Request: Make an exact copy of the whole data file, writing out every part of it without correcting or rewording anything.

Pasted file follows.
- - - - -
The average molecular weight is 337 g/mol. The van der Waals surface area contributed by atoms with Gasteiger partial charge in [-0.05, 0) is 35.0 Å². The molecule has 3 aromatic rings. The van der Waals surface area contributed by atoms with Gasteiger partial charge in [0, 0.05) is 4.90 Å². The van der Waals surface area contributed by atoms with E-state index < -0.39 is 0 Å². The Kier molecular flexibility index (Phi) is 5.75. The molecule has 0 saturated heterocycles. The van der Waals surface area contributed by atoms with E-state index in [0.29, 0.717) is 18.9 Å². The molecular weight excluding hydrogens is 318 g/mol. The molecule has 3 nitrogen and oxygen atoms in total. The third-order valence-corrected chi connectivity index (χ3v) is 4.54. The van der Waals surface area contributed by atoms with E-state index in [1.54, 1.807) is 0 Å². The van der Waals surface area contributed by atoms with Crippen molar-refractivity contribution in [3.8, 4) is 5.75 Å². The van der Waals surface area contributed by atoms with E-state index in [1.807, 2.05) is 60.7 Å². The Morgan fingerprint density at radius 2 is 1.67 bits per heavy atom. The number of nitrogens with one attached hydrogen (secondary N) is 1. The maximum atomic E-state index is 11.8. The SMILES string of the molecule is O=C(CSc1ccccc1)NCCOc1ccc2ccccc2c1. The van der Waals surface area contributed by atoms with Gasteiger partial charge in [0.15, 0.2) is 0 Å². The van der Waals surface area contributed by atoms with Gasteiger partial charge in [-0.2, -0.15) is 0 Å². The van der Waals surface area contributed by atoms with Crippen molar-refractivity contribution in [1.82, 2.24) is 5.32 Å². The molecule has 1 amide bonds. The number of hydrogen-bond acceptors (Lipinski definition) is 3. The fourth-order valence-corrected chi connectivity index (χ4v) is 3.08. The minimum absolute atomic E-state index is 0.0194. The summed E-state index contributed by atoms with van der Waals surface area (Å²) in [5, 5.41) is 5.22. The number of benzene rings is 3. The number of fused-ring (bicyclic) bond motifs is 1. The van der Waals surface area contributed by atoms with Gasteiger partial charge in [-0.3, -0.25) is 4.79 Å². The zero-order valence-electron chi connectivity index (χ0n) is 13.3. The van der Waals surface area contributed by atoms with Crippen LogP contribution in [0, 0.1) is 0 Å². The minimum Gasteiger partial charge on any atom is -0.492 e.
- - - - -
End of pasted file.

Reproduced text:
The average molecular weight is 337 g/mol. The van der Waals surface area contributed by atoms with Gasteiger partial charge in [-0.05, 0) is 35.0 Å². The molecule has 3 aromatic rings. The van der Waals surface area contributed by atoms with Gasteiger partial charge in [0, 0.05) is 4.90 Å². The van der Waals surface area contributed by atoms with E-state index < -0.39 is 0 Å². The Kier molecular flexibility index (Phi) is 5.75. The molecule has 0 saturated heterocycles. The van der Waals surface area contributed by atoms with E-state index in [0.29, 0.717) is 18.9 Å². The molecular weight excluding hydrogens is 318 g/mol. The molecule has 3 nitrogen and oxygen atoms in total. The third-order valence-corrected chi connectivity index (χ3v) is 4.54. The van der Waals surface area contributed by atoms with E-state index in [1.54, 1.807) is 0 Å². The van der Waals surface area contributed by atoms with Crippen molar-refractivity contribution in [3.8, 4) is 5.75 Å². The van der Waals surface area contributed by atoms with E-state index in [1.807, 2.05) is 60.7 Å². The Morgan fingerprint density at radius 2 is 1.67 bits per heavy atom. The number of nitrogens with one attached hydrogen (secondary N) is 1. The maximum atomic E-state index is 11.8. The SMILES string of the molecule is O=C(CSc1ccccc1)NCCOc1ccc2ccccc2c1. The van der Waals surface area contributed by atoms with Gasteiger partial charge in [0.15, 0.2) is 0 Å². The van der Waals surface area contributed by atoms with Gasteiger partial charge in [-0.2, -0.15) is 0 Å². The van der Waals surface area contributed by atoms with Crippen molar-refractivity contribution in [1.82, 2.24) is 5.32 Å². The molecule has 1 amide bonds. The number of hydrogen-bond acceptors (Lipinski definition) is 3. The fourth-order valence-corrected chi connectivity index (χ4v) is 3.08. The minimum absolute atomic E-state index is 0.0194. The summed E-state index contributed by atoms with van der Waals surface area (Å²) in [5, 5.41) is 5.22. The number of benzene rings is 3. The number of fused-ring (bicyclic) bond motifs is 1. The van der Waals surface area contributed by atoms with Gasteiger partial charge in [-0.3, -0.25) is 4.79 Å². The zero-order valence-electron chi connectivity index (χ0n) is 13.3. The van der Waals surface area contributed by atoms with Crippen LogP contribution in [0, 0.1) is 0 Å². The minimum Gasteiger partial charge on any atom is -0.492 e.